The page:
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Greenpeace Stroud Group exposes the threat of deep-sea mining

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Volunteers from Greenpeace Stroud Group took part in a nationwide protest calling for the UK Government to ensure our oceans are off-limits to deep-sea mining.

On Saturday, the group protested at The Subscription Rooms, Gloucester Docks, and Sharpness among other locations.

Sally Hilliard, a volunteer from Stroud, said: “The deep-sea might seem a world away from Stroud, but in the year that the UK hosts the UN climate negotiations, we have a chance to prevent the needless destruction of our oceans. We’re sending a message to the UK Government that they need to take ocean protection seriously and end their support for deep-sea mining.”

This nationwide banner protest is the latest step in the campaign to protect our oceans. Earlier this month, Stroud Group hosted online screenings of Greenpeace’s docu-series Ocean Witness, and hundreds of people tweeted the Foreign Office Minister Zac Goldsmith about the need for a strong Global Ocean Treaty. 

Greenpeace activists also recently held protests around the world, in the Pacific Ocean they displayed a banner in front of a ship chartered by DeepGreen, one of the companies spearheading the drive to mine this precious ecosystem.

Volunteers simultaneously carried out a peaceful protest in San Diego, USA, targeting a ship chartered by Belgian company Global Sea Mineral Resources (GSR). Then on April 22, activists again targeted GSR as they conducted deep-sea mining tests, writing RISK in approximately 2 metre high letters across the side of the ship. During these tests, Greenpeace documented large patches of sediment rising to the surface, indicating significant disturbance to the sea bed.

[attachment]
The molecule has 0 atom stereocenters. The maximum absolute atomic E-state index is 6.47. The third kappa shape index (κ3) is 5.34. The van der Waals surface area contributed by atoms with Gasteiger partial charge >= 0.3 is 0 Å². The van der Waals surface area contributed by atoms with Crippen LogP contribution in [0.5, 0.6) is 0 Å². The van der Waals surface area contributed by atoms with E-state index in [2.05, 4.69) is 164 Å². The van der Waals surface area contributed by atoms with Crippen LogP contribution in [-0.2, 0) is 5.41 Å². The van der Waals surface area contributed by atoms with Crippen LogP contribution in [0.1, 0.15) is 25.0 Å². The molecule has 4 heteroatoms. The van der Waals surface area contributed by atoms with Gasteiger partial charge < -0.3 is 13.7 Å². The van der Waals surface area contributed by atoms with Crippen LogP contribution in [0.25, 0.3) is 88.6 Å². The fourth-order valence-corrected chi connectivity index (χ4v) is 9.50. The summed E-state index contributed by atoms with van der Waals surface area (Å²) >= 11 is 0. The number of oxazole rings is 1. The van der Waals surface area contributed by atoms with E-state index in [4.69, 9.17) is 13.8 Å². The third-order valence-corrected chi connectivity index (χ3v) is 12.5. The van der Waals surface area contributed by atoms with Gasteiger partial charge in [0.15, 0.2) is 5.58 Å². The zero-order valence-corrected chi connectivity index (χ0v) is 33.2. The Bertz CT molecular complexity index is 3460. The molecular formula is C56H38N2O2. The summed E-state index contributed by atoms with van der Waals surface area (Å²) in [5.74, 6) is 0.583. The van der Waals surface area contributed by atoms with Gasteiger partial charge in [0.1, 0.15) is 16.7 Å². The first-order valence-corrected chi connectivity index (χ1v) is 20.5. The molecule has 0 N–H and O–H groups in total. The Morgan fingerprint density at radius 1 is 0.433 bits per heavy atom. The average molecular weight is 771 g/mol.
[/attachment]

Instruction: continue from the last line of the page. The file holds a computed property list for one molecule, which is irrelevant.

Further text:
Deep-sea mining would involve sending huge industrial machinery to the fragile ecosystems in the depths of the oceans, many of which are less well understood than the surface of Mars. It would undermine the livelihoods of many people in Pacific Island communities, by threatening fish stocks, and risks disturbing carbon storage in the deep ocean. We need to protect at least 30% of our oceans by 2030, and make sure governments urgently agree to a Global Ocean Treaty that can create a global network of ocean sanctuaries where marine life can thrive.

The Government’s review into deep-sea mining will conclude in July. Despite the UK being a major player in this area, little is known about this murky industry. One of the three largest corporations that work on deep-sea mining is UK Seabed Resources Ltd, a subsidiary of US weapons giant Lockheed Martin.

Instead of allowing the exploitation of our oceans, or unsustainable land-based mineral extraction, governments need to prioritize resource efficiency, and a transition to a circular economy, whereby resource usage is reduced and metals already in circulation are reused and recycled. 

Sally added: “Rather than a handful of companies exploiting the deep sea for profit, we need to prioritize reusing resources and moving to a sustainable, circular economy. I don’t want the phone I use, the battery in my electric car, or the chips in my computer to be there as a result of damage to such a precious and beautiful ecosystem.”

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